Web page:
Thus, in the shortest possible time, the young French commander-in-chief achieved major success by fulfilling the Directorate's plan for breaking the Austro-Sardinian alliance and securing communications with France. The success of the Italian campaign (first stage) of Napoleon brought Suvorov tactics and strategy: a lightning interception initiative, quick and decisive action. Napoleon did not allow the larger army of the enemy to concentrate and go on the offensive. The enemy did not expect such a pace of offensive operations. Marmont wrote to his father that he hadn’t gotten off his horse 28 for hours, then rested for three hours and after that the 15 watch was in the saddle again. The lightning speed of operations allowed Bonaparte to constantly retain the initiative and impose his will on the enemy. Having smaller forces in general, the French commander-in-chief acted with concentrated forces against the enemy scattered on a large front and in each decisive clash with him had an advantage in the army.

Changed and the state of the French army. It was no longer a bunch of ragged people. In the battles a lot of guns, horses and various supplies were captured. In Kerasco, the French already had 60 guns with a supply of shells and sleds. The soldiers began to receive regular food and specie. Discipline has been restored. It was the army of winners, which dictated its will to the enemy. From all the assembly points and hospitals of the Genoese Riviera, reinforcements began to arrive through the passes, as soon as there was a rumor about the victories and the abundance of occupied territories. Now the Austrians who remained in isolation could be pursued deep into Lombardy, and the liberated units of the Kellermann Alpine Army could be transferred to Italy. The length of communication with Paris has been halved. In addition, strong points and artillery depots were formed to form a siege park.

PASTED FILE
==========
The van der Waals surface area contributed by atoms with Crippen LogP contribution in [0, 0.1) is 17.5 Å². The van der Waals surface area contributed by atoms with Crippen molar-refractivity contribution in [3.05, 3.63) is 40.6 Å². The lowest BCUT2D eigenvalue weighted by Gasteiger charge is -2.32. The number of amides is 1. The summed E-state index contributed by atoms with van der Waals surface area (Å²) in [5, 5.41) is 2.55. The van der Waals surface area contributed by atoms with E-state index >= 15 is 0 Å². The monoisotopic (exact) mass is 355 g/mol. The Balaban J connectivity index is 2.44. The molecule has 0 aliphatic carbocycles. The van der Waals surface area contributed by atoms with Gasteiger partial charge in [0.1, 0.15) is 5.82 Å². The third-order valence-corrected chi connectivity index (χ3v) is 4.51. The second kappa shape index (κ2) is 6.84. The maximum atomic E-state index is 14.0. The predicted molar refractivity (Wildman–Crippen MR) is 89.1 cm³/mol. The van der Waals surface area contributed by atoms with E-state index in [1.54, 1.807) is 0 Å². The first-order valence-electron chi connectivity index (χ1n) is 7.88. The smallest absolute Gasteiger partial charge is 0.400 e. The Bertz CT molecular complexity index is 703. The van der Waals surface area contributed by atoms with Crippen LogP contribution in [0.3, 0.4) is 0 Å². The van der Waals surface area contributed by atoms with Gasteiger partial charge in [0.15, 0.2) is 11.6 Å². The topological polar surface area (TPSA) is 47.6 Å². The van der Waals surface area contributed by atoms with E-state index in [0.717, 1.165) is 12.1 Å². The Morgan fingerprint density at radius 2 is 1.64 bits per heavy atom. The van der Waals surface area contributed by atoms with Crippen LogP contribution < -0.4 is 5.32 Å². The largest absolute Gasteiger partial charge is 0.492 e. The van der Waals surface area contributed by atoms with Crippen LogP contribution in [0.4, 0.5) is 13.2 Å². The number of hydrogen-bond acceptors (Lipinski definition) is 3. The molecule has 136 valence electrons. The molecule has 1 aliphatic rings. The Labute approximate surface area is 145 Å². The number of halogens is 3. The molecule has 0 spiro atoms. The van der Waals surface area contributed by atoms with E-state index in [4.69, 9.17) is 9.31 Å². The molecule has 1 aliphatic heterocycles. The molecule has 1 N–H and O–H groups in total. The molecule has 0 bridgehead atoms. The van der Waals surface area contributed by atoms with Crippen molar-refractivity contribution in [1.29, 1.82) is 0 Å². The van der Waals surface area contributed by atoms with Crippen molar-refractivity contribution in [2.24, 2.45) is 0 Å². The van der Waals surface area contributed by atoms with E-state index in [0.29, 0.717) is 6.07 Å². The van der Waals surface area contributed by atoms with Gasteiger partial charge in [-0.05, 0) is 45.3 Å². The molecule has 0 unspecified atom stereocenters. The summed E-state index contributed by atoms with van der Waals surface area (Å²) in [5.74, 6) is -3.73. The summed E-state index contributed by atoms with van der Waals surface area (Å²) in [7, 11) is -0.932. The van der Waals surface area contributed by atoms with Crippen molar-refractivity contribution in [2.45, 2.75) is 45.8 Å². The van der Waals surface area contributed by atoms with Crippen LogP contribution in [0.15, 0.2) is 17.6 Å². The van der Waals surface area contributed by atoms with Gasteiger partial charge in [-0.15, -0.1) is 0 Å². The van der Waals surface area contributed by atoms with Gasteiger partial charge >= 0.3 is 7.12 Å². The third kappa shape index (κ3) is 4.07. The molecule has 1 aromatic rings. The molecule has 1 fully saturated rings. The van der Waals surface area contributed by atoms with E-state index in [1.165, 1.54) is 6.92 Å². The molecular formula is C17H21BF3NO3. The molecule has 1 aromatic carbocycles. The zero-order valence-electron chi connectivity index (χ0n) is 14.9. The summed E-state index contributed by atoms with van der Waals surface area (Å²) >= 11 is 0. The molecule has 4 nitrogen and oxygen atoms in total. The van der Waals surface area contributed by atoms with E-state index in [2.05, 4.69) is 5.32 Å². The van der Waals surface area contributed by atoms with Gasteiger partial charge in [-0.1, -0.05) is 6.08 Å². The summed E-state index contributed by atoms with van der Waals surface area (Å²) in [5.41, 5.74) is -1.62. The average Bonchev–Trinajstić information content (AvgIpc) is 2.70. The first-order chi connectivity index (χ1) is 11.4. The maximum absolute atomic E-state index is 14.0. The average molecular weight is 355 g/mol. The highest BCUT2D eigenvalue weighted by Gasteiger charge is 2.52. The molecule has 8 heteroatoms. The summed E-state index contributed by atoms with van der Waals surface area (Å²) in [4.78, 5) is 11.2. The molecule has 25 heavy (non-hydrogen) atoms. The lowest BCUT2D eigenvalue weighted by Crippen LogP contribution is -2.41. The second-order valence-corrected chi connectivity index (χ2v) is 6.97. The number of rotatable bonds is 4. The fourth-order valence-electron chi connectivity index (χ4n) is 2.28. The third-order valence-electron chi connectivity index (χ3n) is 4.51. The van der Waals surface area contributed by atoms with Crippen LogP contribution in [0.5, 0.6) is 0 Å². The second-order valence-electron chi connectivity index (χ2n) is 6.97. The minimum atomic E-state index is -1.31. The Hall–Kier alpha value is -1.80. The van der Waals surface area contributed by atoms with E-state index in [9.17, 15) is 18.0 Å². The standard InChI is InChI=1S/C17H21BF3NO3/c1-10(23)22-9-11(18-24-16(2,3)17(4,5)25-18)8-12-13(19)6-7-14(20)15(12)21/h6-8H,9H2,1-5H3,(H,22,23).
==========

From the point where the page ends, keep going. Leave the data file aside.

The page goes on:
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Articles from this series:
Napoleon's Italian Campaign